On paper, Zoroark variants would prove to be the most difficult matchup for Yveltal BREAK. But again, Hoopa would prove to be the go-to answer for the rogue deck.

It’s no secret that most Zoroark variants have traditionally struggled to deal with Hoopa, unless they ran tech options. Zoroark/Golisopod previously had to tech in Oranguru from Ultra Prism, Zoroark/Lycanroc had baby Lycanroc from Burning Shadows, and Zoroark/Garbodor would rely on Garbotoxin.

For the first two Zoroark decks, the focus would be to wall behind a Hoopa, while setting up aYveltal BREAK on the bench. The Hoopa would be used to target down the GX attackers, while a fully powered Yveltal BREAK can knock out any non-GX attackers. The additional spread from Baleful Night isn’t important here – you’re simply adopting a grind-it-out strategy. Enhanced Hammers and Parallel City are key cards that help.

Against Zoroark/Garbodor, the strategy is somewhat different. Since Garbotoxin blocks abilities, Hoopa isn’t really a solution here. Ideally, you’d want to start with Tapu Koko and spreading damage and then following up with a Baleful Night from Yveltal BREAK. With 150 HP, you should be able to attack with Baleful Night twice, and the damage stacks very quickly.

Alternatively, you may choose to target down the Garbotoxin Garbodor quickly, and then go back to walling with Hoopa.


Looking Forward

With rotation claiming Steam Siege as one of its victims, Worlds will be Yveltal BREAK’s last hurrah. Going into Worlds, the deck does seem somewhat well poised to handle the anticipated field.

Rayquaza-GX is a heavily hyped card and deck, and early lists don’t seem to include a non-GX attacker (which opens up the Hoopa strategy again). Some have toyed with the idea of playing it alongside GarbotoxinGarbodor, but that seems counter-intuitive to Rayquaza GX’s ability.

Another potential archetype is Banette GX. Fortunately for Yveltal BREAK, Banette GX has a Darkness weakness.

Here are some cards to consider when Celestial Storm does become legal:

(Disclaimer: the official card list for Celestial Storm hasn’t been released, I’m simply working on the Japanese set lists for Sky-Splitting Eminence and Champion Road.)

  • Shrine of Punishment: this Stadium card, when played, puts one damage counter on each EX and GX Pokemon in play. Reminiscent of the old “Desert Ruins” card which saw a lot of play in non-EX decks back in the day, this Stadium seems like a perfect fit for the deck. In my discussions with Clifton, he identified that he initially thought it would greatly increase the deck’s power levels, but ultimately decided that it was unnecessary. Hoopa already deals with EX/GX heavy decks, and this was simply a “win-more” card.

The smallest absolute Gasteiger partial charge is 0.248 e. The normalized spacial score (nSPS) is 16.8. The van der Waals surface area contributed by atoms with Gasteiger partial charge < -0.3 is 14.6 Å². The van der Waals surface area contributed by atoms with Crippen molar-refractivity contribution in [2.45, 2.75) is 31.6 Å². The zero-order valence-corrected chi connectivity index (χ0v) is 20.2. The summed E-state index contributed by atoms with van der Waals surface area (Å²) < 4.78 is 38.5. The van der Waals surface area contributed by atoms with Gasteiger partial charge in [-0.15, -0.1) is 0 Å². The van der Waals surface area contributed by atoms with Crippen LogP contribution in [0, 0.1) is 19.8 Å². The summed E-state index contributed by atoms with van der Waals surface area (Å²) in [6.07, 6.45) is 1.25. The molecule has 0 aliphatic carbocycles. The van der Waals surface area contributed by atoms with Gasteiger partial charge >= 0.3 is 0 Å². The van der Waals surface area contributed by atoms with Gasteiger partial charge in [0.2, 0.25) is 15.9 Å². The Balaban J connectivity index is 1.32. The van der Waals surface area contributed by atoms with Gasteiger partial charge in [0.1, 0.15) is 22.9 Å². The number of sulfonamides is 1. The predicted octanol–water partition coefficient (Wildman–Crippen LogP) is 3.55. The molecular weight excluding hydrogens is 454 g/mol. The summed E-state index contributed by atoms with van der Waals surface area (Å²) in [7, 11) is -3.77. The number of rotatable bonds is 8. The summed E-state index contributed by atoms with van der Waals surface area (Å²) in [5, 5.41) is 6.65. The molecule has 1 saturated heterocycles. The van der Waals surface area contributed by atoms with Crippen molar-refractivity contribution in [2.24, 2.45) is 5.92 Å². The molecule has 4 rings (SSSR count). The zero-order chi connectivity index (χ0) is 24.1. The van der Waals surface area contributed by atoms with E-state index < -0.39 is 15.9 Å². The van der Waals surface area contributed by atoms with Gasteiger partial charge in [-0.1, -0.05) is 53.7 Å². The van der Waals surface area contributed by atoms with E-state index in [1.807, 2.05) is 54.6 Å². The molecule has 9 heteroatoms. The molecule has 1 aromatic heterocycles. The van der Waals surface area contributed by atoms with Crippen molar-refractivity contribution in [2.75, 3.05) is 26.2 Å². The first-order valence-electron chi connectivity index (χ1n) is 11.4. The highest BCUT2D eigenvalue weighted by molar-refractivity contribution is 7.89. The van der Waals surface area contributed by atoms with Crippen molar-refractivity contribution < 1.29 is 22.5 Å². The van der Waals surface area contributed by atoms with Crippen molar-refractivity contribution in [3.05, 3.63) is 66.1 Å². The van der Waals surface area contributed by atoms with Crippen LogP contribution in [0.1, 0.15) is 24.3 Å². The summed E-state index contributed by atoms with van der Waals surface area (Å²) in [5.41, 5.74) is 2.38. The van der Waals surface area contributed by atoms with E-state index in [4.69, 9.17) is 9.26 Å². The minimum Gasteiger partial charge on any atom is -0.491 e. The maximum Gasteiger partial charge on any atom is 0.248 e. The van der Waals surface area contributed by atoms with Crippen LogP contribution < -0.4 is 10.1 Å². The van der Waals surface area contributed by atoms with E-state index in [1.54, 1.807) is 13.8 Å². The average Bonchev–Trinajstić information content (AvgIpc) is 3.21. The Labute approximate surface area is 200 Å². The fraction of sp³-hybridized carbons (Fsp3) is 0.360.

• Hustle Belt: this Tool card, when attached to a Pokemon with 30 or less remaining HP, the attacks do 60 more damage to your opponent’s Active Pokemon. This card could be relevant since many Pokemon struggle to OHKO the beefy Yveltal BREAK. Boosting the damage by 60 also means that a Baleful Night can do 180 damage – a very relevant number.
  • Copycat: “Shuffle your hand into your deck. Then, draw a number of cards equal to the number of cards in your opponent’s hand.”If Zoroark decks continue to be everywhere, this card could prove to be another reliable draw supporter.
  • Tate & Liza: A supporter with two options – Shuffle your hand into your deck and draw 5; or switch your Active Pokemon with one of your Benched Pokemon. It’s definitely an interesting card. It functions as a draw supporter, or a switch option. Given that most of the Pokemon have a two energy retreat cost, this supporter may find a home in this list (although Guzma is probably often the better option).

One final card that caught my eye was “Sky Pillar”. When this Stadium is active, prevent all effects (including damage) of attacks done to Benched Pokemon. This card could be tech-ed in as an option to deal with spread damage decks, ie. Yveltal BREAK. If this card does become popular, expect to see Field Blowers and counter-stadiums as a potential solution.

Final Thoughts

So there you have it, a look into one of the biggest rogue decks from NAIC. It’s been a while since we saw the Bacon Bird make an appearance in the metagame, and it seemed fitting that it would make its grand return at the biggest Pokemon tournament to date.

Overall, I think the deck’s success came from a number of factors, namely:

  • The deck has outs or solutions with all three top decks in the metagame right now
  • The strategy is simple and straightforward
  • The surprise factor

I’d like to thank Clifton Goh again, for offering me a lot of insight into how the deck came to be and how it functions. This deck is clearly a result of long hours of testing, and it’s great to see it all pay off with great finishes at the NAIC.